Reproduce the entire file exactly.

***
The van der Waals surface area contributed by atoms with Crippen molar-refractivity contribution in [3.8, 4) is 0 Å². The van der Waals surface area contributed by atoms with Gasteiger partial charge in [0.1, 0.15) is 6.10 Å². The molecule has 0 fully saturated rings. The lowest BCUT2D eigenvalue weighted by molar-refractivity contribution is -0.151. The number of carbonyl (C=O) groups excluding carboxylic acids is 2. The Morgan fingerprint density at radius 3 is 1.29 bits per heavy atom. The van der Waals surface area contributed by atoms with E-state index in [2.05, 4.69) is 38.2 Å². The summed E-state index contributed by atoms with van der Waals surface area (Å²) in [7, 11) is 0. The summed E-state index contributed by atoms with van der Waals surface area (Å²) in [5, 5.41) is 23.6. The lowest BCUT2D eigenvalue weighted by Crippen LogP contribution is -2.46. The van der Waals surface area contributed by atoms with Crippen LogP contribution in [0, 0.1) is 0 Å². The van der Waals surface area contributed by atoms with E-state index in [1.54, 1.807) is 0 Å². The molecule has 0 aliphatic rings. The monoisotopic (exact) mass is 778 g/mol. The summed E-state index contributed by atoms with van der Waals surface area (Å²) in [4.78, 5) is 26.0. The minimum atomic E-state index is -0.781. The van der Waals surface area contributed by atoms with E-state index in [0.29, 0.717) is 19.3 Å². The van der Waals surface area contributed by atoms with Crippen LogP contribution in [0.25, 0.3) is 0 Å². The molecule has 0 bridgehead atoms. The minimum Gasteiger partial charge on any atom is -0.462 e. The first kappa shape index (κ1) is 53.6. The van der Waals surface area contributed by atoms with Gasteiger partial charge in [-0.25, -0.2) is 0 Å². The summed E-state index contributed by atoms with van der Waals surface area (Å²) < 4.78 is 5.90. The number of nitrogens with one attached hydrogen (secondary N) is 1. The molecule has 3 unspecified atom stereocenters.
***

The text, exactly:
The van der Waals surface area contributed by atoms with Crippen molar-refractivity contribution in [3.8, 4) is 0 Å². The van der Waals surface area contributed by atoms with Gasteiger partial charge in [0.1, 0.15) is 6.10 Å². The molecule has 0 fully saturated rings. The lowest BCUT2D eigenvalue weighted by molar-refractivity contribution is -0.151. The number of carbonyl (C=O) groups excluding carboxylic acids is 2. The Morgan fingerprint density at radius 3 is 1.29 bits per heavy atom. The van der Waals surface area contributed by atoms with E-state index in [2.05, 4.69) is 38.2 Å². The summed E-state index contributed by atoms with van der Waals surface area (Å²) in [7, 11) is 0. The summed E-state index contributed by atoms with van der Waals surface area (Å²) in [5, 5.41) is 23.6. The lowest BCUT2D eigenvalue weighted by Crippen LogP contribution is -2.46. The van der Waals surface area contributed by atoms with Crippen LogP contribution in [0, 0.1) is 0 Å². The van der Waals surface area contributed by atoms with E-state index in [1.54, 1.807) is 0 Å². The molecule has 0 aliphatic rings. The monoisotopic (exact) mass is 778 g/mol. The summed E-state index contributed by atoms with van der Waals surface area (Å²) in [4.78, 5) is 26.0. The minimum atomic E-state index is -0.781. The van der Waals surface area contributed by atoms with E-state index in [0.29, 0.717) is 19.3 Å². The van der Waals surface area contributed by atoms with Crippen LogP contribution in [0.25, 0.3) is 0 Å². The molecule has 0 bridgehead atoms. The minimum Gasteiger partial charge on any atom is -0.462 e. The first kappa shape index (κ1) is 53.6. The van der Waals surface area contributed by atoms with Gasteiger partial charge in [-0.25, -0.2) is 0 Å². The summed E-state index contributed by atoms with van der Waals surface area (Å²) < 4.78 is 5.90. The number of nitrogens with one attached hydrogen (secondary N) is 1. The molecule has 3 unspecified atom stereocenters.